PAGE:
The LGBT+ movement has made enormous strides in Britain in the last thirty years. It’s a huge achievement for us and I don’t wish to downplay the massive change in social attitudes and laws that our comrades have fought for and won. Having said that, it seems that we have an increasingly short memory about how we got here and who our friends are.
The massive changes have come about because of the bravery of our forerunners and older LGBT+ people, not because people suddenly “saw sense” or because “love wins”. Without them, we would still be criminalised and we would still be getting beaten up. The excellent film ‘Pride’, released in 2014, brought a specific part of our history to light: the struggles of LGBT+ people and the miners in the 1980s and the challenges both groups faced.
Both groups were brutalised by the police and demonised in the press, for being “perverts” or “violent”. The police’s role in the miners’ strike exposes their real role in capitalist society: protecting capital and the state; beating up pickets whilst protecting vans of scab labour; acting as a paramilitary force on behalf of Thatcher’s government and the ruling class.
It was only thirty years ago or so that the police who now march in full uniform at Pride were beating us up, using laws that criminalised us to intimidate and crush us. We won against them with the spirit of solidarity. But their fundamental role in society and the state hasn’t changed.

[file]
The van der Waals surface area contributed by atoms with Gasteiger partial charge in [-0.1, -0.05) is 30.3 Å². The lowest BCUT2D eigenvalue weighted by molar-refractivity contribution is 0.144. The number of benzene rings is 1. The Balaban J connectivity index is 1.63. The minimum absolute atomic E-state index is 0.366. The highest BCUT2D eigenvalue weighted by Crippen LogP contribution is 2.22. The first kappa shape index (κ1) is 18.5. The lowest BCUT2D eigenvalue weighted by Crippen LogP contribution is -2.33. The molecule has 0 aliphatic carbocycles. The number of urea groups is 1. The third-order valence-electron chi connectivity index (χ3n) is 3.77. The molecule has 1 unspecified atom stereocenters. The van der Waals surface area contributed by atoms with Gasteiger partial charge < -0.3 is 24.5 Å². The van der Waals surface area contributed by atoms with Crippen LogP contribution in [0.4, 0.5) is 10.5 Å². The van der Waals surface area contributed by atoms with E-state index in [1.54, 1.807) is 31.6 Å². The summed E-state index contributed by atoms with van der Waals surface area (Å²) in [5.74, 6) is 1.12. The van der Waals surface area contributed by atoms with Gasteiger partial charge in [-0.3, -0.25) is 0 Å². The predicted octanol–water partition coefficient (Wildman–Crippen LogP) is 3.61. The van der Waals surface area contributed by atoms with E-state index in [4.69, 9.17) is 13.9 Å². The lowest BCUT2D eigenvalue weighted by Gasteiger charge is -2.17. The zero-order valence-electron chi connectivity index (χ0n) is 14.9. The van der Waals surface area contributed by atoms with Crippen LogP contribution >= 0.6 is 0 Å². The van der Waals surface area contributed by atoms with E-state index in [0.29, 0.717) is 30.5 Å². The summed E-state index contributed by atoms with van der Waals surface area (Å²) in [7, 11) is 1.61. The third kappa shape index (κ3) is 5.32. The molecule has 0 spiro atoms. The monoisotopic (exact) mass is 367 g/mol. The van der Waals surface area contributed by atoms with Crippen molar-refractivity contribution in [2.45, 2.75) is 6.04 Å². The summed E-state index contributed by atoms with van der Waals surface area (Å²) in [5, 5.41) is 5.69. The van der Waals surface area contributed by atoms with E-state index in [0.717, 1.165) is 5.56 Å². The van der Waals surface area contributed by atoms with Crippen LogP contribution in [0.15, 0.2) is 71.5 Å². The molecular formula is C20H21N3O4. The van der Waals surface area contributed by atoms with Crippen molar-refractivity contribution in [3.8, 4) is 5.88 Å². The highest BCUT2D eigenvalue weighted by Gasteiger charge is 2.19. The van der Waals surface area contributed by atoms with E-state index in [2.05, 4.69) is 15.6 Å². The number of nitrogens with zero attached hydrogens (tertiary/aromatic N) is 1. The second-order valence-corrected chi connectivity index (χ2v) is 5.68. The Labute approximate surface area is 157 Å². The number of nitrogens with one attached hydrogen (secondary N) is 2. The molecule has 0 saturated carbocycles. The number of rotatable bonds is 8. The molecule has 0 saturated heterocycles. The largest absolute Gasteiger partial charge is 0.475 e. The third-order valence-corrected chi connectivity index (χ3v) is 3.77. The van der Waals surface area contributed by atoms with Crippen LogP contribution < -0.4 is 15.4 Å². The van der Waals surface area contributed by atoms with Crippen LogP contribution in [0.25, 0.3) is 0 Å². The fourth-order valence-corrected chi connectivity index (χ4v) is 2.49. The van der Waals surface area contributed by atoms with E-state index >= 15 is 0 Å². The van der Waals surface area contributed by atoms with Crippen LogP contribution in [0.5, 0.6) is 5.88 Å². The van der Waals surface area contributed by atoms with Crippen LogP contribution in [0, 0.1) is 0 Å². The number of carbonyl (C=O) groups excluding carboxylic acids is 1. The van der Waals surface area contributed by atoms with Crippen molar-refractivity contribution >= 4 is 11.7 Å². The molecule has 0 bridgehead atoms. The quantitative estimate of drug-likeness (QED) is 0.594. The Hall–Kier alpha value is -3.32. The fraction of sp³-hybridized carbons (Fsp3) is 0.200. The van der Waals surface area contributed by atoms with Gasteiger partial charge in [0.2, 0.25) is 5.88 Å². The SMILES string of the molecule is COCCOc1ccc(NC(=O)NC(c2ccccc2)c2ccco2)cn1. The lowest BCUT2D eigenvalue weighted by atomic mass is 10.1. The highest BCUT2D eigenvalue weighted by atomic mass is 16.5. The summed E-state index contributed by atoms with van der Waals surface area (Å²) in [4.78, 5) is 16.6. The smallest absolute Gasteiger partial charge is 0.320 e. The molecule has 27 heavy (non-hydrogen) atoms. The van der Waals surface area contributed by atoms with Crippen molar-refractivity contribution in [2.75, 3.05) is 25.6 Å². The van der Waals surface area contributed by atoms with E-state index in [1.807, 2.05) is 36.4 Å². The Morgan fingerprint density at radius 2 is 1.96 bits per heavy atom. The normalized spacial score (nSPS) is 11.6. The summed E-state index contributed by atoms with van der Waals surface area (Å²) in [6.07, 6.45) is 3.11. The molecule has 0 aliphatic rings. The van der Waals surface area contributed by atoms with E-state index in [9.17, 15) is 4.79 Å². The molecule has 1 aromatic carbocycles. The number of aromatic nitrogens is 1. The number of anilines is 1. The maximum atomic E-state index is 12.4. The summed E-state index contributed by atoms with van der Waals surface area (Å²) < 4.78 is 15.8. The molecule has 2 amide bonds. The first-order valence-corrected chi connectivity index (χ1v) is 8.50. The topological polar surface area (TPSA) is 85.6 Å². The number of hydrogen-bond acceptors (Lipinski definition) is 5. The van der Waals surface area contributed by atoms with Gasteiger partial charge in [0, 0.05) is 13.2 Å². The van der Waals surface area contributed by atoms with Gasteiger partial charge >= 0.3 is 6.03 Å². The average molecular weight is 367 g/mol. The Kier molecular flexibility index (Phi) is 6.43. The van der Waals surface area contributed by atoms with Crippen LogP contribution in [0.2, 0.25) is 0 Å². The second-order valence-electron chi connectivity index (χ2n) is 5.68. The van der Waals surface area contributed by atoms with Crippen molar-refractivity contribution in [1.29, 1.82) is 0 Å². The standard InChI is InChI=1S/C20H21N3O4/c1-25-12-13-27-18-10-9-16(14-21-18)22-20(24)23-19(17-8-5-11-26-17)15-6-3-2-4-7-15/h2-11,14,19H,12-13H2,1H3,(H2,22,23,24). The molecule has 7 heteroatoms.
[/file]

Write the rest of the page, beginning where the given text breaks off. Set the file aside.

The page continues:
“No Pride in War” campaigners are rightly angry about the Red Arrows flyover at Pride, pointing to the profits made from war by companies like BAE Systems, and the British state’s use of the Red Arrows to trade arms. Astonishingly, the section of the Criminal Justice and Public Order Act that gave a “homosexual act” as a legitimate reason for someone to be discharged from the armed forces was only repealed this year in the Armed Forces Bill 2015-2016. Additionally, the “pinkwashing” of the military, or draping tanks in rainbow flags, does not take away from the misery and suffering that so many people have been subject to at the hands of the British state.
It’s our responsibility as LGBT+ people to make solidarity with people living in places where it’s relatively common to be murdered for your gender identity or sexuality, and to recognise the link between the struggles of queer people across borders rather than having a “we’re alright Jack” attitude.